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[AAP] AUSTRALIA – Philippine Cop Nabbed For 2011 Kidnapping Of Aussie Man
Incident Type: Kidnappings For Ransom – Arrests And Court Cases
Date/Time (UTC): 2015-05-18 21:05:00
Infrastructure Affected: Unknown
Permanent link to this event: http://www.globalincidentmap.com/beta/kidnapping-for-ransom/event/429399
“A Philippine policeman who is a cousin of one of the nation’s top Islamic militants has been arrested over the kidnapping-for-ransom of Australian Warren Rodwell. Jun Malban went on the run after he was charged with kidnapping Rodwell from his home in a southern Philippine coastal town in December 2011.”
- MAY 19, 2015 12:30AM
A FILIPINO policeman has been arrested over the kidnapping-for-ransom of Australian Warren Rodwell.
Jun Malban went on the run after he was charged with kidnapping Rodwell from his home in a southern Philippine coastal town in December 2011. He was detained in Malaysia early this month and deported back to the Philippines on Friday last week, national police anti-kidnapping unit head Senior Superintendent Roberto Fajardo told reporters.
The abductors posed as policemen when they seized Mr Rodwell and demanded US$2 million ($2.5 million) for his release. Mr Rodwell was released 15 months later in return for a ransom that a local politician says was worth about US$100,000, although such a payment has never been officially acknowledged by the Philippine or Australian governments. Spt Fajardo said Malban was believed to have been working with Rodwell’s kidnappers and brokered a ransom.
“Rodwell identified Malban as the negotiator of the Abu Sayyaf during his captivity,” he said.
Malban, who had worked for a southern Philippine police unit that provides bodyguards to civilians under threat, is a cousin of Abu Sayyaf leader Khair Mundos, he said. Mundos, who had a US$500,000 United States government reward on his head, was arrested in a rundown Muslim quarter near Manila airport in June last year. The US government described him as a “key leader and financier” of the Abu Sayyaf.
Mr Rodwell — a former ADF soldier and self-professed “world nomad” — looked online and abroad for love, a search that led him in to petite Filipina Miraflor Gutang, 25 years his junior. After a whirlwind romance, Mr Rodwell packed up his things and travelled to Mindanao in June 2011, one of the most dangerous places in the world for westerners. Only six months into the marriage, Mr Rodwell was relaxing at his new home near the seaside town of Ipil when he was ambushed by armed terrorists dressed as police officers and taken hostage.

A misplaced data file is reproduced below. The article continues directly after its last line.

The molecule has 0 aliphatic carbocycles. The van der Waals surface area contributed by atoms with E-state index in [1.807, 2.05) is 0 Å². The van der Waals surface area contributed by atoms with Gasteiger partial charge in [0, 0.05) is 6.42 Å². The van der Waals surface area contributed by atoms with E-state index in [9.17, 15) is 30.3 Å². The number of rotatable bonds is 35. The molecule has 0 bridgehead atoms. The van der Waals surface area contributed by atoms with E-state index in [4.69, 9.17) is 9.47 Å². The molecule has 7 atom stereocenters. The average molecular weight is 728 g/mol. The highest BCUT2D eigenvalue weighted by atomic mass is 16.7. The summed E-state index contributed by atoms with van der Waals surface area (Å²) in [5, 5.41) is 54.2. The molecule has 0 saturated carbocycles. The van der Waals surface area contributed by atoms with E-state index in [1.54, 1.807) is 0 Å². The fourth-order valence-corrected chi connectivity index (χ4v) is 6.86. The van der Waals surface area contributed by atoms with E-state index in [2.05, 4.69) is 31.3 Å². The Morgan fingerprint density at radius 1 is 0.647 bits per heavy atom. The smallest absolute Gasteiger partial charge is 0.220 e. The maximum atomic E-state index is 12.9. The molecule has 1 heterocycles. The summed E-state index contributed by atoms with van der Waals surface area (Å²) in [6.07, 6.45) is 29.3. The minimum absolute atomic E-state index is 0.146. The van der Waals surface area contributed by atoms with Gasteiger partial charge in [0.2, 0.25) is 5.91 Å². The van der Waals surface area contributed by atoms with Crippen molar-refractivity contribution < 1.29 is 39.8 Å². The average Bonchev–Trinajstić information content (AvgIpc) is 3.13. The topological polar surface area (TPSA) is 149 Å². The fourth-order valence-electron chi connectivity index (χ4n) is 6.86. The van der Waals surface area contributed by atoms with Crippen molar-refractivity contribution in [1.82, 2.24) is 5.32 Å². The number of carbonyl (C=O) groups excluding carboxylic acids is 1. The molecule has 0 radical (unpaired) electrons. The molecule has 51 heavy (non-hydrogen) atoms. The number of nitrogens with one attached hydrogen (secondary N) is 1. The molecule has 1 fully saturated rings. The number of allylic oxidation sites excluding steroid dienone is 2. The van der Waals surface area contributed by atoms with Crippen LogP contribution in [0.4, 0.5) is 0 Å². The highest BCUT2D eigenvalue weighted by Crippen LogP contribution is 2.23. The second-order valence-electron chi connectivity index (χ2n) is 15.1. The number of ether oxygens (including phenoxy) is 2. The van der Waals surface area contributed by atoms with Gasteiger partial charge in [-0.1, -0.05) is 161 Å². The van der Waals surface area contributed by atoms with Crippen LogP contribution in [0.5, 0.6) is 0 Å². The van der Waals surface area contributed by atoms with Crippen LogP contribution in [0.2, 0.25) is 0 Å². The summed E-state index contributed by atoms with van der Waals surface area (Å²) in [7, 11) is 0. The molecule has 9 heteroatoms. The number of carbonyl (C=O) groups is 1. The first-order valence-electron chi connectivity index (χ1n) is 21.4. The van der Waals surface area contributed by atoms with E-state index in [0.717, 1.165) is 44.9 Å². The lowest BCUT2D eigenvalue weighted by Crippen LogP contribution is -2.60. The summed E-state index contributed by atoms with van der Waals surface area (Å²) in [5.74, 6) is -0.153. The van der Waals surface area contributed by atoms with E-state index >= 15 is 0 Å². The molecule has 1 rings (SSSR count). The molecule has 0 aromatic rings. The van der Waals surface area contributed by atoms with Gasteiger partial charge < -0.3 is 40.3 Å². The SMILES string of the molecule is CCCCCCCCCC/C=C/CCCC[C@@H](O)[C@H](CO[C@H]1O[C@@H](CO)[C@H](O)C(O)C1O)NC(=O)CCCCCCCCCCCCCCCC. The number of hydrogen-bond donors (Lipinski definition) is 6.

“We had to walk two or three kilometres through rice fields. They were behind me trying to hit me with the butt of the rifle and kick me to move me. The guy said ‘run and we will kill you’. I was in front and by the time we eventually got to a river and into a boat, I realised I was being kidnapped.” The gunmen wore military uniforms and their M16 rifles were plastered with police insignia.
The former Australian soldier knew to stay calm and do as he was told when they forced him into a stolen community boat. Filipino police identified the al-Qaeda linked group Abu Sayyaf as being involved in Rodwell’s kidnapping. During his ordeal, Mr Rodwell’s captors moved him from island to island to elude pursuit. He was not shackled or caged but was always closely watched by the gunmen. For 15 months, Rodwell fought to stay sane amid the constant threat of being shot or beheaded. He was moved between 30 different locations within the Basilan Islands as his captors tried to evade the military and other militant groups.
Nine days before Christmas 2012, a tired and gaunt Mr Rodwell appeared in a grainy You Tube video clip, telling the world that after a year in captivity he held no hopes of rescue. “I personally hold no hope at all for being released,’’ he said. “I do not trust Abu Sayyaf. I do not trust the Australian Government. I just don’t trust anyone.” When a ransom of $94,600 was paid on February 3, 2013, the captors kept their hostage.
“The delay was that between the different levels (of the group) some people were trying to do a side deal on their own,” Mr Rodwell said. “Apparently it was at the insistence of the vice governor that they must release me otherwise he wouldn’t help them in the future with any cases.” As the tide went out on March 22 and darkness fell, Mr Rodwell was put on a boat. After about two hours at sea, he was transferred to a smaller fishing boat and taken to shore. “The fisherman paddled it to shore and told me to get out. I was told to start walking and say ‘please help me, please help me’.” He was spotted by Pagadian wharf workers in the early hours of the next morning and taken to the local police station. It was now March 23.
He was then transported to the US military base at Zamboanga for treatment before being flown Manila to recuperate. During this time he decided against a reunion with his Filipino wife, although he said he did not believe his estranged wife was involved in his abduction. “These Filipinos just love to talk. It’s quite possible that with Miraflor, being a bit loose-lipped, that might have helped with the information being disseminated about me being a foreigner and where I was living. It’s just a lack of prudence but these things happen.”